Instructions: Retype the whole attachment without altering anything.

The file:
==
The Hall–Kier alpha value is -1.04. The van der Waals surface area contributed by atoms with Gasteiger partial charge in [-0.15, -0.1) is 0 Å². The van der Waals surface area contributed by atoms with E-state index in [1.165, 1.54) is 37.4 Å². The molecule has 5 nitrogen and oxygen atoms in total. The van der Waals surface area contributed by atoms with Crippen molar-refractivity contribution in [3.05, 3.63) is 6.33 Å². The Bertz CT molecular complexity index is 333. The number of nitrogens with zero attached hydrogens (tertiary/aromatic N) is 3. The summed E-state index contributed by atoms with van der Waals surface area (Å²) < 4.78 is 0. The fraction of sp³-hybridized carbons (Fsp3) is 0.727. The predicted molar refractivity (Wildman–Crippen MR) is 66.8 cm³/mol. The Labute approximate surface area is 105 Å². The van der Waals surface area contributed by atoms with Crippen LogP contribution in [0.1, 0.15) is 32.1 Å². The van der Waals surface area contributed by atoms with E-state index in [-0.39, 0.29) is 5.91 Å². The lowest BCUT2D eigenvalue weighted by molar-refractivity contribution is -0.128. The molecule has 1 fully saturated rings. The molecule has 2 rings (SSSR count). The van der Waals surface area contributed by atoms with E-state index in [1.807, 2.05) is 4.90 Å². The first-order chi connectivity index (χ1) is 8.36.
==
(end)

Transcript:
The Hall–Kier alpha value is -1.04. The van der Waals surface area contributed by atoms with Gasteiger partial charge in [-0.15, -0.1) is 0 Å². The van der Waals surface area contributed by atoms with E-state index in [1.165, 1.54) is 37.4 Å². The molecule has 5 nitrogen and oxygen atoms in total. The van der Waals surface area contributed by atoms with Crippen molar-refractivity contribution in [3.05, 3.63) is 6.33 Å². The Bertz CT molecular complexity index is 333. The number of nitrogens with zero attached hydrogens (tertiary/aromatic N) is 3. The summed E-state index contributed by atoms with van der Waals surface area (Å²) < 4.78 is 0. The fraction of sp³-hybridized carbons (Fsp3) is 0.727. The predicted molar refractivity (Wildman–Crippen MR) is 66.8 cm³/mol. The Labute approximate surface area is 105 Å². The van der Waals surface area contributed by atoms with Crippen LogP contribution in [0.1, 0.15) is 32.1 Å². The van der Waals surface area contributed by atoms with E-state index in [-0.39, 0.29) is 5.91 Å². The lowest BCUT2D eigenvalue weighted by molar-refractivity contribution is -0.128. The molecule has 1 fully saturated rings. The molecule has 2 rings (SSSR count). The van der Waals surface area contributed by atoms with E-state index in [1.807, 2.05) is 4.90 Å². The first-order chi connectivity index (χ1) is 8.36.